|Year : 2021 | Volume
| Issue : 1 | Page : 72-76
Is There A Need to Supplement Transfusion-Dependent Thalassemics with Vitamin B12?
Anu Sharma1, Shilpa K. Arora1, Alok Hemal1, Vijay Kumar2
1 Department of Pediatrics, Atal Bihari Vajpayee Institute of Medical Sciences and Dr Ram Manohar Lohia Hospital, Baba Kharag Singh Marg, New Delhi, India
2 Department of Pathology, Atal Bihari Vajpayee Institute of Medical Sciences and Dr Ram Manohar Lohia Hospital, Baba Kharag Singh Marg, New Delhi, India
|Date of Submission||28-Jan-2021|
|Date of Decision||28-Feb-2021|
|Date of Acceptance||05-Mar-2021|
|Date of Web Publication||28-Apr-2021|
Shilpa K. Arora
Associate Professor, Department of Pediatrics, Atal Bihari Vajpayee Institute of Medical Sciences and Dr Ram Manohar Lohia Hospital, Baba Kharag Singh Marg, New Delhi - 110001
Source of Support: None, Conflict of Interest: None
Purpose: The aim of this study was to compare the levels of serum vitamin B12 of transfusion-dependent thalassemic (TDT) children with that of healthy controls. The other objectives were to compare the occurrence of vitamin B12 deficiency in cases and controls and to find out any correlation between serum vitamin B12 of cases with their clinical, hematological, and laboratory parameters. This study was proposed as routine supplementation with folic acid is advised in TDT, but there are no guidelines for screening and supplementation of vitamin B12 for these patients. Methods: Thirty TDT children under 18 years and an equal number of age- and sex-matched controls were evaluated. Results: The mean levels of vitamin B12 in TDT group (260.17 ± 86.26 pg/mL) were lower than that of controls (337 ± 213 pg/mL) (P = 0.57). Correlation analysis of serum vitamin B12 levels with several parameters did not reveal any significant result. Conclusions: Similar large-scale multicentric studies are warranted before formulating guidelines for vitamin B12 screening and supplementation in thalassemics. Till then it may be prudent that TDT must be regularly screened for deficiency if the resources permit or else they must be routinely supplemented.
Keywords: Folic acid, thalassemia, transfusion, vitamin B12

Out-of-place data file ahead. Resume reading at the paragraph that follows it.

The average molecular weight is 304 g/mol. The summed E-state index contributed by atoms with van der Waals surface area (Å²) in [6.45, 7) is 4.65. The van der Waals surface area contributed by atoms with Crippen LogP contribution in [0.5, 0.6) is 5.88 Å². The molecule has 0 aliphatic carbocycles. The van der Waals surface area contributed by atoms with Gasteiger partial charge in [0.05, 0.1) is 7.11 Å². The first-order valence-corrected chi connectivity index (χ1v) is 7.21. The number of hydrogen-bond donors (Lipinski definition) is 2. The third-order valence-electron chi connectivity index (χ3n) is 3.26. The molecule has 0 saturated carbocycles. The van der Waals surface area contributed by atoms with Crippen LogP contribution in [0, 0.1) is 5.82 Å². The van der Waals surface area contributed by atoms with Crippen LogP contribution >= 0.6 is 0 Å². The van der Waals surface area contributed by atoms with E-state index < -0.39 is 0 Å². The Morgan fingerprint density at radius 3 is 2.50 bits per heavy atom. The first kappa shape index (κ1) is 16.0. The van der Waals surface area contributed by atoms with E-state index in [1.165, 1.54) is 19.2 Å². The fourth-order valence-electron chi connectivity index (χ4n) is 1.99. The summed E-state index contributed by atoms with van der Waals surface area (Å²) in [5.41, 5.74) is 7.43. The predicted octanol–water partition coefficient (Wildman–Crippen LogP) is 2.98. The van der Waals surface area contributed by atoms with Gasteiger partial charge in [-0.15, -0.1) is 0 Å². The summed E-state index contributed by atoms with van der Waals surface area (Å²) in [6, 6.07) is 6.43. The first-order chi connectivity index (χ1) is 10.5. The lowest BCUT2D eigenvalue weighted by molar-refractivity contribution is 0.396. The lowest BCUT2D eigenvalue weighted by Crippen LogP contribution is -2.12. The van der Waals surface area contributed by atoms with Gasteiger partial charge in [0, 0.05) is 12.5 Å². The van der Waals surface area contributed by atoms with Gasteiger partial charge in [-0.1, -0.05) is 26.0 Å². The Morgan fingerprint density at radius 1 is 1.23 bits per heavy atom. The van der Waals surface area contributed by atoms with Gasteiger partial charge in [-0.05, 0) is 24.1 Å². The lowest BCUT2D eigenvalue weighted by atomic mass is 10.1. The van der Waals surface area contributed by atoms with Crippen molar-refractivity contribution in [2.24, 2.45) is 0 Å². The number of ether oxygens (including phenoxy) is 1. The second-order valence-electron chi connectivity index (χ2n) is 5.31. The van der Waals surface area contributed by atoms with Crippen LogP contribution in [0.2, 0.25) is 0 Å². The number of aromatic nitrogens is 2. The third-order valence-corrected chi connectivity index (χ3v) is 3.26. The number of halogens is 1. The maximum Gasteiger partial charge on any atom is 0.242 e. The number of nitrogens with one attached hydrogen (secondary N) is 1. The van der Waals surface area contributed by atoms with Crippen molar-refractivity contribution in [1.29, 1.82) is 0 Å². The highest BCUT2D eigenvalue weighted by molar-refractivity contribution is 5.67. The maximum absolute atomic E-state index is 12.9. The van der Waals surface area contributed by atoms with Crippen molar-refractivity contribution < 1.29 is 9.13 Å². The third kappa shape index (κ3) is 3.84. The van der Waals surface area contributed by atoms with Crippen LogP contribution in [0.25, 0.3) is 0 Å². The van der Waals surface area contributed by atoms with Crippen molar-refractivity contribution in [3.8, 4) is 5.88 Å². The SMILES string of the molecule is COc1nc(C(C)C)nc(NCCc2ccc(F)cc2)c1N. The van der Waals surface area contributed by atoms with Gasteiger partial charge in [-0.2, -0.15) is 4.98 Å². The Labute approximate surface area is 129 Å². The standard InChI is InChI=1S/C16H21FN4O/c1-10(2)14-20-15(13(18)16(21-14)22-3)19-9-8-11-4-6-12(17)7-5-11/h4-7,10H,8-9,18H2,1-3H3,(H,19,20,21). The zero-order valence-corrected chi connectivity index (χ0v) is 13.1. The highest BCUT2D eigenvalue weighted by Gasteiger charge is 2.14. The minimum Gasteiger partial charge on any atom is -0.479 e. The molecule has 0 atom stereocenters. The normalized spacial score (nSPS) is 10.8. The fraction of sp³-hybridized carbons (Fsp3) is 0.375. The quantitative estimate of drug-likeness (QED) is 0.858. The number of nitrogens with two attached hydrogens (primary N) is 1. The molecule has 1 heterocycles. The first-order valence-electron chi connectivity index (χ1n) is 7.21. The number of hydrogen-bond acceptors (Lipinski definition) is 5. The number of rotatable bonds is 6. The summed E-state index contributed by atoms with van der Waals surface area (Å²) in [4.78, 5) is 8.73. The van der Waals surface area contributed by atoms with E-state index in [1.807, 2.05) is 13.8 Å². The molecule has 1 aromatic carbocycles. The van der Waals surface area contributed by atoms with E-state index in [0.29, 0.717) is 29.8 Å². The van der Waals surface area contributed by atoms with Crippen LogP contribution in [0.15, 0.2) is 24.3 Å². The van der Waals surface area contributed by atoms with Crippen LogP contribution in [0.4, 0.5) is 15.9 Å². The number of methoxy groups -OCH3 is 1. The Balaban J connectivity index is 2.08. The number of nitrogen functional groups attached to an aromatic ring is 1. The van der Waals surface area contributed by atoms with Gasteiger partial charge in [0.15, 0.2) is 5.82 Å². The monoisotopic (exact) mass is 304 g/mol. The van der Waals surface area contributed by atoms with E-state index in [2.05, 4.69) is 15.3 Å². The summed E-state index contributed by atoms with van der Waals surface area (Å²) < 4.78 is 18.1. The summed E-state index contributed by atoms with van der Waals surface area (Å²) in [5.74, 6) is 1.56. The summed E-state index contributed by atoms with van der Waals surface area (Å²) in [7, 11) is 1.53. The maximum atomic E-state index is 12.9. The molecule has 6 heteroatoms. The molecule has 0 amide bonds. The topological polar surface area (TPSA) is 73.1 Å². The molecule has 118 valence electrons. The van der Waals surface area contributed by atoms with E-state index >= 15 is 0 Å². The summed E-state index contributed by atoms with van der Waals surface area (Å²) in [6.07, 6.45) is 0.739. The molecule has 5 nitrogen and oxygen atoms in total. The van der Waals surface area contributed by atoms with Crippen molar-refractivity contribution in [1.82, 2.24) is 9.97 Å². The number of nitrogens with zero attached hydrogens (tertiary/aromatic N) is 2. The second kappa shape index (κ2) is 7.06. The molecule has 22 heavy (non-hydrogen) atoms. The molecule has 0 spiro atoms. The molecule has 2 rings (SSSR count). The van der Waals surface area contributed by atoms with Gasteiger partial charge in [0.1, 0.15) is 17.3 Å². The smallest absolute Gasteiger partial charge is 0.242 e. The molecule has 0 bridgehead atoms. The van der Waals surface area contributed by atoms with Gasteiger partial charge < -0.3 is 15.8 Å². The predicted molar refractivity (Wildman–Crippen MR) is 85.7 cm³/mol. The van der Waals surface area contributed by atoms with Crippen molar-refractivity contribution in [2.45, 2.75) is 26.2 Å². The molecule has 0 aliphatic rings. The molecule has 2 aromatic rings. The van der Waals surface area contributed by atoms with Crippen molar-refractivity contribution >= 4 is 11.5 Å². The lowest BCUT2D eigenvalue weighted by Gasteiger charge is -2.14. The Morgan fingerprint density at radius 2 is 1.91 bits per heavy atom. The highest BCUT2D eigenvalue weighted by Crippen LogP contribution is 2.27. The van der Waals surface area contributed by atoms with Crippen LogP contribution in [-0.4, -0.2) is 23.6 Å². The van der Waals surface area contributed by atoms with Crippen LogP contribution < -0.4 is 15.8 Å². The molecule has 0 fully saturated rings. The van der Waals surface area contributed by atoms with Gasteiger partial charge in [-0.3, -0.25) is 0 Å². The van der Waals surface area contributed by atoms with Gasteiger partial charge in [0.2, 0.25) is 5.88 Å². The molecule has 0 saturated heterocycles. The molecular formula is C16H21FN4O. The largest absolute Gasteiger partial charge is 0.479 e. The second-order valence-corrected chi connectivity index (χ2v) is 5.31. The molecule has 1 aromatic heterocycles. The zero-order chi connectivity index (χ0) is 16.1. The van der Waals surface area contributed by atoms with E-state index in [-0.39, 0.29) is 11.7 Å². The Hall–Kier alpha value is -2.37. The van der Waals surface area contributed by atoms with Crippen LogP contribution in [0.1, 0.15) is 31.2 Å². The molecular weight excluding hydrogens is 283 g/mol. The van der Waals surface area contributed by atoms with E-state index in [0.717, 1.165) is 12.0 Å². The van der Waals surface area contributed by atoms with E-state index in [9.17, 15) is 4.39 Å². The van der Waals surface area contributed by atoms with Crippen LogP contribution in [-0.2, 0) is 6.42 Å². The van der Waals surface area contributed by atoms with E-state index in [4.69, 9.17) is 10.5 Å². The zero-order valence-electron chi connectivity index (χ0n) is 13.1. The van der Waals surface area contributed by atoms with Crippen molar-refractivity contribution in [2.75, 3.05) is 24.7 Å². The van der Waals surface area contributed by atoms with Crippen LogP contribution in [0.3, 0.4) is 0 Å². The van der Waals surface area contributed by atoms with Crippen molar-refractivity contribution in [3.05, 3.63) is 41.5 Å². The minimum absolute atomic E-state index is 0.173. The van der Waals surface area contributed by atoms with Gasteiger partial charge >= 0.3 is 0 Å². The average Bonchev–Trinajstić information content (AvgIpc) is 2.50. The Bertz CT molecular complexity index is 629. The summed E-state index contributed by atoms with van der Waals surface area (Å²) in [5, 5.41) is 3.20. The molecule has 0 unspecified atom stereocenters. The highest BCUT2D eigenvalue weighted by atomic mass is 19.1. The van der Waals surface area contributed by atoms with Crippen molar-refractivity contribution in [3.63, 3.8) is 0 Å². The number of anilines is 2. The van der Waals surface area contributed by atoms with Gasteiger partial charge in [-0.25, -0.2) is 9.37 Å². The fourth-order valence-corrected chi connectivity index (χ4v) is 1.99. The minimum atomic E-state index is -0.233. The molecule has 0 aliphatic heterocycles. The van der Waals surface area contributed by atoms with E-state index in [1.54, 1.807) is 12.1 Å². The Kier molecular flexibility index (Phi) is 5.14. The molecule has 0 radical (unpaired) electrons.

|How to cite this article:|
Sharma A, Arora SK, Hemal A, Kumar V. Is There A Need to Supplement Transfusion-Dependent Thalassemics with Vitamin B12?. MAMC J Med Sci 2021;7:72-6
|How to cite this URL:|
Sharma A, Arora SK, Hemal A, Kumar V. Is There A Need to Supplement Transfusion-Dependent Thalassemics with Vitamin B12?. MAMC J Med Sci [serial online] 2021 [cited 2021 Jun 13];7:72-6. Available from: https://www.mamcjms.in/text.asp?2021/7/1/72/314886
| Introduction|| |
Thalassemia is a genetic disorder of globin chain production that results in either partial or complete reduction in production of globin chain in hemoglobin molecule. This leads to anemia of variable severity that may or may not be transfusion dependent, depending on the degree of genetic defect. In thalassemic patients, there is accelerated red cell turnover resulting in increased demand of nutrients required for red cell production. Iron, folic acid, and vitamin B12 are important micronutrients required for red cell production. Nutritional deficiencies are common in developing countries like India and patients with chronic illnesses like β-thalassemia major are expected to be suffering from it due to poor nutrition and increased red cell turnover. Iron overload is a known complication in thalassemics. Folate deficiency is known to occur in these children, and hence supplementation with folic acid is advised in transfusion-dependent thalassemics (TDTs). However, the status of vitamin B12 deficiency as well as its supplementation in TDT is not well defined.
The prevalence of vitamin B12 deficiency in Indian children is high ranging from 7% to as high as 68%.,,, These children are also likely to be deficient, more so due to a high red blood cells (RBC) turnover. The true macrocytic picture of megaloblastic anemia as seen in vitamin B12 deficiency is likely to be masked in thalassemia patients due to presence of microcytosis and hypochromia. Though the transfused blood is likely to contribute vitamin B12 to recipients, a few past studies indicate that packed red cell transfusion does not result in a significant change in the serum levels of vitamin B12., There have been reports of missing cobalamin deficiency in these children in absence of overt neurological signs.,,, There is no established guideline to screen these children for cobalamin or vitamin B12 deficiency as a routine in thalassemics. Hence, this study was carried out with the objective to compare the levels of serum vitamin B12 of TDT children up to 18 years with age and sex matched healthy controls. The secondary objectives were to compare the occurrence of vitamin B12 deficiency in cases and controls and to find out any correlation between serum vitamin B12 of cases with their clinical, hematological, and laboratory parameters.
| Methods|| |
This cross-sectional case control study was carried out from January to June 2018 in a tertiary care teaching hospital of Northern India after obtaining clearance from the institutional ethics committee. TDTs are defined as thalassemia patients who require regular blood transfusion for survival, that is, β-thalassemia major, severe Hemoglobin E (HbE)/β-thalassemia, transfusion-dependent Hemoglobin H (HbH) disease or HbH hydrops, and surviving Hb Bart’s hydrops (all diagnosed by hemoglobin electrophoresis).